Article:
- Have behaviours that damage the physical and psychological wellbeing of other members of their community
Having seen what abuse does to the child’s development it is no surprise that childhood PTSD is linked to almost every behavioural illness in the diagnostic manual (the DSM) used to diagnose psychiatric illnesses. These include disorders whose symptoms create the difficulties for teachers:
- Attention Deficit
- Conduct Disorder
- Oppositional Defiance
I can’t emphasise enough these children do not easily attract the compassion from society that those kids who become disabled through a developmental mishap or an accident attract, yet their ‘injuries’ have been inflicted on them through the malevolent assaults of adults. They are victims, not of ‘bad luck’ but a cruelty that has never been really identified or accepted by society.
The really difficult issue in dealing with these victims is to foster and maintain an empathetic relationship with these kids. Beneath their severely dysfunctional behaviour is a child who is precious, special and unique. When we accept this, we recognise them as victims of such cruelty. Understanding this sustains our dedication when we are subjected to the very repellent behaviours we might face, particularly when we first encounter them in our classrooms.
Right now, the media is addressing the issue of child sexual abuse and appropriately there is an outcry about the abhorrent nature of this abuse and sympathy for the victims. Unfortunately, the media will move on and this compassion for the victims will fade and we will return to the consistent position that these bad children should be punished. The connection between the bad behaviour and the abusive history is forgotten. But we are a professional teacher and we understand that these kids are victims and so we have a right to help them:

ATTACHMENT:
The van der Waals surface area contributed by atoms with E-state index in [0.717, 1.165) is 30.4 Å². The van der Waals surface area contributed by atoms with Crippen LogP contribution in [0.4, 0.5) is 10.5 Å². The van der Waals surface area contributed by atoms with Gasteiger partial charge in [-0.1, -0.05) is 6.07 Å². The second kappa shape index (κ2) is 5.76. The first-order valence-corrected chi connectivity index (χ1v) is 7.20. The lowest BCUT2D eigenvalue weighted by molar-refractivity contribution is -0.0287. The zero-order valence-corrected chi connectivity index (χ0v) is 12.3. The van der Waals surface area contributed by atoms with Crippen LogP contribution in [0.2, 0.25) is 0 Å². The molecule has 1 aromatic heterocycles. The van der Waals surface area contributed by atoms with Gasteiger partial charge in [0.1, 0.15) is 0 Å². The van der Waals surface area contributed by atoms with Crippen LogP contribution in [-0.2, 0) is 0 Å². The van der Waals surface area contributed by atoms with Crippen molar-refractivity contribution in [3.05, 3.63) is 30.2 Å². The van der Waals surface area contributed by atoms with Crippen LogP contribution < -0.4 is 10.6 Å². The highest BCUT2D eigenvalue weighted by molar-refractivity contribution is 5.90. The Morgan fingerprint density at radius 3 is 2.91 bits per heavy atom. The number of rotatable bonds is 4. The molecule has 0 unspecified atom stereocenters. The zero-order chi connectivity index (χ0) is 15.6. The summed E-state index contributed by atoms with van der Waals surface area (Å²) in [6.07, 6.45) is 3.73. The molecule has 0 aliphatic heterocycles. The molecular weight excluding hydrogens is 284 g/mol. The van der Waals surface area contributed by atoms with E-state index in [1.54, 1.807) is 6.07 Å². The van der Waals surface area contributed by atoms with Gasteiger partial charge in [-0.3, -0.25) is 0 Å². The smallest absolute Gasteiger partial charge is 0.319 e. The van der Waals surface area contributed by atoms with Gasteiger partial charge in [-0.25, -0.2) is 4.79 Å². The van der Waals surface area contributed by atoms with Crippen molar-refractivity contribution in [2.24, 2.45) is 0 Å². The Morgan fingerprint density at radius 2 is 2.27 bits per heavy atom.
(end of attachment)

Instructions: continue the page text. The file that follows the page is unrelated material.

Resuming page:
- Achieve their sense of value
- Exercise their right to take a place of equity in their communities
- Access all opportunities that are available to others
It is tempting to make the case that these kids are more deserving of special support but that would be plain wrong; all our kids need all they need. But, I would argue that these children whose dysfunctional behaviour that has been inflicted on them by adults do not receive the same support as other children with a disability. This is a task that requires specialist training, resources to support teachers dealing with these children and a professional recognition of the special skills required. Despite the difficulty in providing the appropriate programs there is promise that, with the proper interventions these children can make significant progress on overcoming their failings, an outcome not always available to children with more acknowledged disabilities.
This is a challenge for all of society but a professional responsibility for us teachers; it’s hard, it’s not fair but addressing the needs of these ‘unpleasant’ children allows us to display those very qualities that make teaching the profession I am proud to be associated with.